Friday, October 2, 1936

“Old Bill” Suggests—

Industrial relations would be much simpler if it were possible to clarify the discussion by keeping the question of wages separate from all the indirect attempts to gain a bargaining advantage.

Hours of labor, for instance, really have nothing to do with the rate of compensation per hour. There is no reason, except for the idleness of machinery during the hours of shut-down, why labor should work any longer than it finds desirable.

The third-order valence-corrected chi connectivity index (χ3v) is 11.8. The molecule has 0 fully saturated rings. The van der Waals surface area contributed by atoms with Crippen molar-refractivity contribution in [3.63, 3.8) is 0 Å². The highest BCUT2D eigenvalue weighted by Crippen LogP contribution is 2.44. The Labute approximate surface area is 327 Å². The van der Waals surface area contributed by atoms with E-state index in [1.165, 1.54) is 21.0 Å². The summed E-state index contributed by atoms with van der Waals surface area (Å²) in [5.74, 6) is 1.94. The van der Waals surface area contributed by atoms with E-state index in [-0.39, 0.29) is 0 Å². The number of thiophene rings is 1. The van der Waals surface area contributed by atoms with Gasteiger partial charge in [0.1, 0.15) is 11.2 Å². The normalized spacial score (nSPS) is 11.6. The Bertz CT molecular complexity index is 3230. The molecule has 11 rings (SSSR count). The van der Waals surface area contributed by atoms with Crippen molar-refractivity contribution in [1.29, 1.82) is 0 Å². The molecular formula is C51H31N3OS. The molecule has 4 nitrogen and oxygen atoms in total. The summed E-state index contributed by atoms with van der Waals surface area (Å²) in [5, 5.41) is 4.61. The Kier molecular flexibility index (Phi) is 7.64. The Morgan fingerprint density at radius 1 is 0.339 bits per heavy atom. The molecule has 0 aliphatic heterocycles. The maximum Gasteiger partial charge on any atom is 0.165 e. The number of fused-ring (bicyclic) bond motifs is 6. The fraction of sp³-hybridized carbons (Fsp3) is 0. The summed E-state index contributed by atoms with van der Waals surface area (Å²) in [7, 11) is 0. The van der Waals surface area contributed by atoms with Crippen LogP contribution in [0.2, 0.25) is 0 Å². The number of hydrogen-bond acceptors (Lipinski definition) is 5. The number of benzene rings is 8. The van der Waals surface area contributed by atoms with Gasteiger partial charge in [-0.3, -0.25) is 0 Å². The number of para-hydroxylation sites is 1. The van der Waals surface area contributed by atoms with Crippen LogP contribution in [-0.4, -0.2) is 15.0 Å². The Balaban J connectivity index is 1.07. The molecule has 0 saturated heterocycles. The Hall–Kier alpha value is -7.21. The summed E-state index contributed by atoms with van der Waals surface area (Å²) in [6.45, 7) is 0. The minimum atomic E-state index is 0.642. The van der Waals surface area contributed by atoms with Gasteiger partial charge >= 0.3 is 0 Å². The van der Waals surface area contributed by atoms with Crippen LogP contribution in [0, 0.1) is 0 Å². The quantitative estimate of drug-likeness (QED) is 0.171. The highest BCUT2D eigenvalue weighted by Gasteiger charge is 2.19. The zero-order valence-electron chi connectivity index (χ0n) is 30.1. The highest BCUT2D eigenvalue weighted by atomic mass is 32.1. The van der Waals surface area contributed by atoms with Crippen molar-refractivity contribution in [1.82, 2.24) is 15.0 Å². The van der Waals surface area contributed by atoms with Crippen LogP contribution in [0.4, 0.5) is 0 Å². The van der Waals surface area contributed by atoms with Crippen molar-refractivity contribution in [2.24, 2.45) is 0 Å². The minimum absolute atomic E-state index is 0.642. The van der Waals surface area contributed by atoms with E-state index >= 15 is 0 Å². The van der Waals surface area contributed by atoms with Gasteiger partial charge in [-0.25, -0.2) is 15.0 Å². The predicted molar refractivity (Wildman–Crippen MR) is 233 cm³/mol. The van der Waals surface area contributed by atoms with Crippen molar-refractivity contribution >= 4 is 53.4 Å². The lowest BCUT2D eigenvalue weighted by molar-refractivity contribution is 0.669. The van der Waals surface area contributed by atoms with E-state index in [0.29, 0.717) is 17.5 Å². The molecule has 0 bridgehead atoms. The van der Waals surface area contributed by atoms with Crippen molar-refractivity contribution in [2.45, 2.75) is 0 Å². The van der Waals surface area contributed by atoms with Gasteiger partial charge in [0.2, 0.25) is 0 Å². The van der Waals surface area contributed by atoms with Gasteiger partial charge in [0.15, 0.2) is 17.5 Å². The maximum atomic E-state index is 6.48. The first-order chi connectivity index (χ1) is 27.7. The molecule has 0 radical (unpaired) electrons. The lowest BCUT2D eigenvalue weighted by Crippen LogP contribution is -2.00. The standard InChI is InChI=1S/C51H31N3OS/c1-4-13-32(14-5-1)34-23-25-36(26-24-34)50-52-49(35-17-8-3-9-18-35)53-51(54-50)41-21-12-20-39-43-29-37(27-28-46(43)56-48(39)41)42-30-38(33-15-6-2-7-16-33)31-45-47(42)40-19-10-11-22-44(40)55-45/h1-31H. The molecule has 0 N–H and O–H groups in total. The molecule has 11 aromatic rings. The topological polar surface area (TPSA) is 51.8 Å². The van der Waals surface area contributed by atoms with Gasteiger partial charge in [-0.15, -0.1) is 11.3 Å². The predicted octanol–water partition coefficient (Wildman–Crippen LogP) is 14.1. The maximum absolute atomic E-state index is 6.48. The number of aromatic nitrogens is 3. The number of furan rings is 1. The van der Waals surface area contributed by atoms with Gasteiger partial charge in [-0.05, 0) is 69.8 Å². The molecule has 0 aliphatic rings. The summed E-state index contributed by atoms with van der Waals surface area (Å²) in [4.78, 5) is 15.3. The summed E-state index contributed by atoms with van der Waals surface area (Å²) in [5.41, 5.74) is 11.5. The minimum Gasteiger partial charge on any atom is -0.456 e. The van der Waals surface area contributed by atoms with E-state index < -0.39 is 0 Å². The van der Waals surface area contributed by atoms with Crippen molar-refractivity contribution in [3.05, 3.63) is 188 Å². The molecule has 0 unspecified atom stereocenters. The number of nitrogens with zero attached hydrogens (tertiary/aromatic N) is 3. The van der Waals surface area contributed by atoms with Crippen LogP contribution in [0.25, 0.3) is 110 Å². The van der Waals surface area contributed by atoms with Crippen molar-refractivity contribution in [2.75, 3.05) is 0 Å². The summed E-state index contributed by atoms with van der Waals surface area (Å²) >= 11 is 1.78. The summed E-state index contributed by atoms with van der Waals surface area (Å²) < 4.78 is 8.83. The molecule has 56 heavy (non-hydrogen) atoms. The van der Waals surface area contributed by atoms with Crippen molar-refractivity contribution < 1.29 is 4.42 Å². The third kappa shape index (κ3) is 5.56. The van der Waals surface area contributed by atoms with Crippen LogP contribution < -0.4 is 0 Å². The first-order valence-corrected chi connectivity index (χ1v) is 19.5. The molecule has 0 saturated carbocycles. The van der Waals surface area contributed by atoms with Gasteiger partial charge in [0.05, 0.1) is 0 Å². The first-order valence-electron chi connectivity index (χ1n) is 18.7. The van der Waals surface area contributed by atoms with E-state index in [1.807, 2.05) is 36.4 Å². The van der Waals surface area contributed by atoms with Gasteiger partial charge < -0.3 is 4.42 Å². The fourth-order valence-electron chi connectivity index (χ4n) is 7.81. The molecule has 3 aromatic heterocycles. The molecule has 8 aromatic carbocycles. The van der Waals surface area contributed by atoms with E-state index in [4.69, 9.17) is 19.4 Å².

As production of wealth increases with each new application of machinery, the compensation of the individual reaches a point at which leisure appeals more than additional earning power. The trend will always be toward shorter hours until we reach an earning power sufficient to cover travel and educational periods in intervals of full time output.

More pay for less work is an entirely proper sharing of the reward for improved methods that turn out more goods with less work. But agitation can never divide more than has been produced.


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